Elianna Soto

January 2019

Elianna was born with two severe heart defects and had her first heart surgery when she was just 13 days old. “I wouldn’t have any other hospital take care of my child,” said Elianna’s mother, Letticia Soto. “Our daughter is alive because of Children’s Health℠.”

Elianna Soto had her first heart surgery when she was just 13 days old. Her heart was the size of a walnut.

She needed a second heart surgery five days later and had to spend the first year of her life in the hospital. Fortunately, that hospital was Children’s Medical Center Dallas.

“I wouldn’t have any other hospital take care of my child,” said Elianna’s mother, Letticia Soto. “Our daughter is alive because of Children’s Health℠.”

She and her husband, Elias, saw Children’s Health doctors and medical staff hustle to save their daughter – so they hustled to stay at Children’s. The family lives five hours away in Lubbock so Mr. Soto scrambled to find a job in Dallas. When the insurance company tried to switch Elianna to another hospital, her mother fought a paperwork battle to keep her at Children’s Health.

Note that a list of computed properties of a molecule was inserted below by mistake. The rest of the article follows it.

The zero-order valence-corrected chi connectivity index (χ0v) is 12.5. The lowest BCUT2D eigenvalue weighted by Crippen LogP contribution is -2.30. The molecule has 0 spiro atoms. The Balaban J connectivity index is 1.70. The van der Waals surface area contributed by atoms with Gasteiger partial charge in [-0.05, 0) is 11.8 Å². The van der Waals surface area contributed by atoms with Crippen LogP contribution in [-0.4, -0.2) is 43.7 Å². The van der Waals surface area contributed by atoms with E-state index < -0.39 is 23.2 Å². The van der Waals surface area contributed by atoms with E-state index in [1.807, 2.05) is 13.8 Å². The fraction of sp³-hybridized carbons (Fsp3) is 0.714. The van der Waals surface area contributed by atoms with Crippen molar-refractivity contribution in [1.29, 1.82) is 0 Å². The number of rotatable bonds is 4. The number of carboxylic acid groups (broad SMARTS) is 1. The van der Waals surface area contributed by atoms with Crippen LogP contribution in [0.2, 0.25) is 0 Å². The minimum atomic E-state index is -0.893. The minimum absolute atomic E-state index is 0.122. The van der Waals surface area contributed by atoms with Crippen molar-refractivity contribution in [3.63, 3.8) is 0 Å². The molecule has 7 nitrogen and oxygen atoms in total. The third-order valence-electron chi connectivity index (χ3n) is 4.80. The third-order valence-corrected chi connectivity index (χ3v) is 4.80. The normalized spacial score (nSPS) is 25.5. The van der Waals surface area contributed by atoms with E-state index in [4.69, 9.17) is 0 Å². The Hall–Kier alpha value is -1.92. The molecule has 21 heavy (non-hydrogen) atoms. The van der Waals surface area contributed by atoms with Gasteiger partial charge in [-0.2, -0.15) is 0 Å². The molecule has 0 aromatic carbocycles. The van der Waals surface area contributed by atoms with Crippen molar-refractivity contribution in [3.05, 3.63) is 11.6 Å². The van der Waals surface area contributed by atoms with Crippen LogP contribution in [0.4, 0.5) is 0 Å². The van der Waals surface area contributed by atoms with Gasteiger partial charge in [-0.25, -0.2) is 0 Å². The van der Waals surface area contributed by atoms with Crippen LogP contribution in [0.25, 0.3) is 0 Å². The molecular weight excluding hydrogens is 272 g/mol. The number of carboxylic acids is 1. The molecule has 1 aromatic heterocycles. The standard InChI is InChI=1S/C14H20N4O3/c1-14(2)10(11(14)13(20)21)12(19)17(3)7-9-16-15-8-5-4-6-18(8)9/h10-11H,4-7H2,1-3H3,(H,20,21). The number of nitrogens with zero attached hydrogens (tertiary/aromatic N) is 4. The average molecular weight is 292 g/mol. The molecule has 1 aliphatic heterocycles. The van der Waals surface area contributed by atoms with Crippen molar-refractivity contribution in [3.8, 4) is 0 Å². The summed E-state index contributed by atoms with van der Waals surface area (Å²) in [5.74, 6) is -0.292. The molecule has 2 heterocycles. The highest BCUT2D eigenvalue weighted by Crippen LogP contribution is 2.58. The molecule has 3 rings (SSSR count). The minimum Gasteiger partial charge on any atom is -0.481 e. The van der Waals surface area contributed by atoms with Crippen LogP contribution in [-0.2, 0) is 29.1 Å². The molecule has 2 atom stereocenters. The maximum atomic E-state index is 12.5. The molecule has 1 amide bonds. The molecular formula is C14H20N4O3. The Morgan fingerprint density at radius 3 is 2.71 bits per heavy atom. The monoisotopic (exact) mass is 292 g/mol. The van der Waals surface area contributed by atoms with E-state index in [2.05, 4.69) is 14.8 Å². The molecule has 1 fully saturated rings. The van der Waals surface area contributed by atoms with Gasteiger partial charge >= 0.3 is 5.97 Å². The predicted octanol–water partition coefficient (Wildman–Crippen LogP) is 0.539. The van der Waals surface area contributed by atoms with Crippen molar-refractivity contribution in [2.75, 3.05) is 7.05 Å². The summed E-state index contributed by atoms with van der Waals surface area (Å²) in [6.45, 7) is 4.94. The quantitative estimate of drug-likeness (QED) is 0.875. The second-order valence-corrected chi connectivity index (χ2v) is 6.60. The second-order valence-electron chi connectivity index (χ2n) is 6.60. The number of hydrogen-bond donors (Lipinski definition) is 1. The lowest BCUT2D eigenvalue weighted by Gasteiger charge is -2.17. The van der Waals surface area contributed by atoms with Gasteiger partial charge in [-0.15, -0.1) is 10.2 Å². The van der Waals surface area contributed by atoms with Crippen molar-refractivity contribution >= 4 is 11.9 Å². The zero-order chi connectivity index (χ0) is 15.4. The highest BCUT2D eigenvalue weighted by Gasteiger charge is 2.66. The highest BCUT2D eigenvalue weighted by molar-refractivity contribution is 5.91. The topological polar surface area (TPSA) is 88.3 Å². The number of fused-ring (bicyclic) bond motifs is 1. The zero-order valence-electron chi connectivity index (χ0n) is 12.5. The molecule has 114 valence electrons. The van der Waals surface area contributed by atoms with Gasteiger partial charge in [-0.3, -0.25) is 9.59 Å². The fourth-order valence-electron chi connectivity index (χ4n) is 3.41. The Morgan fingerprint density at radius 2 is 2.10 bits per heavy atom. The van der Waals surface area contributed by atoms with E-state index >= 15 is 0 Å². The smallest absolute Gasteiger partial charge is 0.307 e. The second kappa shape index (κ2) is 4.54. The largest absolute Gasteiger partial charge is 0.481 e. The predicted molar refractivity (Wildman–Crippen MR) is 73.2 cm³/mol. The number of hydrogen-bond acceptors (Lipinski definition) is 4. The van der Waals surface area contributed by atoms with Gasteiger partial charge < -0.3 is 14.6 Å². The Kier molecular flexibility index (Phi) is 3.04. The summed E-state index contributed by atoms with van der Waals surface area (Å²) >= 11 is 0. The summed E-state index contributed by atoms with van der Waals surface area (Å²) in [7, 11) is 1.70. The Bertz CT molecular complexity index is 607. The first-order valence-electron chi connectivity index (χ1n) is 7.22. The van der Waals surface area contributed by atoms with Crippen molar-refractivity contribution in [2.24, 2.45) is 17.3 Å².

As Elianna’s parents worked to sustain the family and their temporary home in Dallas, doctors kept busy on her host of medical problems.

Elianna was born with two severe heart defects: Ebstein’s anomaly of the tricuspid valve and transposition of the great arteries. Ebstein’s anomaly of the tricuspid valve, a rare heart defect, is a malfunction of the valve between the two chambers on the right side of the heart. Transposition of the great arteries is an improper connection of the large vessels that carry blood from the heart to the lungs. It dangerously reduces the amount of oxygen provided to the body.

In the first year of her life, Elianna needed a total of three heart surgeries and more than two dozen heart procedures. She eventually had a pacemaker to control the rhythm of her heart.

“In the beginning, it was scary,” Mrs. Soto said. “Now I know where to go.”

The amount of progress Elianna’s parents have seen in her amazes them.

“She’s more active. She’s able to take spoons. She babbles. She’s got her own little characteristics,” Mr. Soto said. “I’d do it again for her. She’s a miracle.”

Now 3 years old, Elianna can live at home with her family and only needs to return to Children’s to have her pacemaker checked.

 

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